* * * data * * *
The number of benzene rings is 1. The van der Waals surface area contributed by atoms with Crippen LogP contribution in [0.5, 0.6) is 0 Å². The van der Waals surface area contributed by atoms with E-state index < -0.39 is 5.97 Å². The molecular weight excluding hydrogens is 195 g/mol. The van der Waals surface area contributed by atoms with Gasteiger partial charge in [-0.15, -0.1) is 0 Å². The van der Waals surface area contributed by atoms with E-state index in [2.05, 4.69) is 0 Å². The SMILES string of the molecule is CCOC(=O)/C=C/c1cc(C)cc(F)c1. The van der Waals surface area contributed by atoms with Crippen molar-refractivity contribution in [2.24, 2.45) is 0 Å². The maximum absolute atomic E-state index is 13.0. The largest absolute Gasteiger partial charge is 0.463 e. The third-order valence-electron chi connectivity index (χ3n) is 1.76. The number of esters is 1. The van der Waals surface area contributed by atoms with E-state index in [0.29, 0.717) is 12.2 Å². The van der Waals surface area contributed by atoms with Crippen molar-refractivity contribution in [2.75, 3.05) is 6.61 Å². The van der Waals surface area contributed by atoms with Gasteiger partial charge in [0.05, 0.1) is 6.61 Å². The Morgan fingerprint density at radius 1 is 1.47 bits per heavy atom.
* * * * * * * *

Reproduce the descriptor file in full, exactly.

The number of benzene rings is 1. The van der Waals surface area contributed by atoms with Crippen LogP contribution in [0.5, 0.6) is 0 Å². The van der Waals surface area contributed by atoms with E-state index < -0.39 is 5.97 Å². The molecular weight excluding hydrogens is 195 g/mol. The van der Waals surface area contributed by atoms with Gasteiger partial charge in [-0.15, -0.1) is 0 Å². The van der Waals surface area contributed by atoms with E-state index in [2.05, 4.69) is 0 Å². The SMILES string of the molecule is CCOC(=O)/C=C/c1cc(C)cc(F)c1. The van der Waals surface area contributed by atoms with Crippen molar-refractivity contribution in [2.24, 2.45) is 0 Å². The maximum absolute atomic E-state index is 13.0. The largest absolute Gasteiger partial charge is 0.463 e. The third-order valence-electron chi connectivity index (χ3n) is 1.76. The number of esters is 1. The van der Waals surface area contributed by atoms with E-state index in [0.29, 0.717) is 12.2 Å². The van der Waals surface area contributed by atoms with Crippen molar-refractivity contribution in [2.75, 3.05) is 6.61 Å². The van der Waals surface area contributed by atoms with Gasteiger partial charge in [0.05, 0.1) is 6.61 Å². The Morgan fingerprint density at radius 1 is 1.47 bits per heavy atom.